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The Independent (UK): Opec supplies may increase as oil nudges $60

The Independent (UK): Opec supplies may increase as oil nudges $60

By Philip Thornton, Economics Correspondent

21 June 2005

Oil prices broke new records on both sides of the Atlantic yesterday, prompting Opec to announce it would begin talks about a further increase in supply.

The price of crude came close to hitting the psychological $60-a-barrel mark yesterday after breaking through $59 in New York.

Analysts said fears over a shortage of supply capacity were exacerbated by an outbreak of political turmoil in Nigeria, a major oil producing nation.

In New York prices closed at a record $59.37 a barrel, up 90 cents. In London Brent futures were up 56 cents at $58.32, having hit a fresh peak of $58.58. Prices looked set to break through $60 as contracts for delivery in the final four months of the year, when cold weather boosts demand, were trading above that level.

Opec, the 11-nation producers’ cartel, which last week announced it would pump an extra 500,000 barrels per day (bpd), said it would start talks about a further increase by the end of the week. “If prices continue to increase as it is now, by the end of this week … I will start consultation with my colleagues to release the 500,000 bpd,” Sheikh Ahmad al-Fahd al-Sabah, the group’s president, told reporters in Kuwait.

Experts say prices will continue to rise because of continued strong demand combined with a long-term failure to invest in refining capacity. “No new refineries have been built since the early 1970s,” said Stuart Thomson, the chief economist at Charles Stanley Sutherlands.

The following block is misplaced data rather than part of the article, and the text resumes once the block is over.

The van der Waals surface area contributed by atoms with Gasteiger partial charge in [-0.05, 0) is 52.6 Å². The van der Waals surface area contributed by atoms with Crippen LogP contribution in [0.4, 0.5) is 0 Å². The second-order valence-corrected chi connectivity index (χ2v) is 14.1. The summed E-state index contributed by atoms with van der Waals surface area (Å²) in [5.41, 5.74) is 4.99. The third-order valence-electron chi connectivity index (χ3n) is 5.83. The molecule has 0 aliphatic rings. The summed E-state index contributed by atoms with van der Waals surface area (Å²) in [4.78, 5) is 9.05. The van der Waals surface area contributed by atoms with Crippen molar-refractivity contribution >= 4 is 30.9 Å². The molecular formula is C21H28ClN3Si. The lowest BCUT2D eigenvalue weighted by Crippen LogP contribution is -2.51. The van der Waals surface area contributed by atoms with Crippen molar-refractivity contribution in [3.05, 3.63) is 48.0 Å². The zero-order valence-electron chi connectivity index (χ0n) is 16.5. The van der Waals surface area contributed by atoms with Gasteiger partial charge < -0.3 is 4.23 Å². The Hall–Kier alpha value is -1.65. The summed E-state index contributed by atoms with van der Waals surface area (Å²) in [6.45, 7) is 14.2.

The market is also being driven up by heavy demand for oil in the US, where car use is on the rise because of the summer holidays, and in China.

Yesterday’s price spike followed news on Friday that the US, Britain and Germany had closed their consulates in Lagos, Nigeria, after threats from foreign Islamic militants. The closures followed last week’s kidnapping of six Shell oil workers in Nigeria, who were released on Saturday.

Meanwhile communities from the oil-producing Niger Delta are suing to stop the flaring of natural gas. “There are growing concerns over the political situation in Nigeria,” Mr Thomson said. and its sister websites,,,,, and are all owned by John Donovan. There is also a Wikipedia article.

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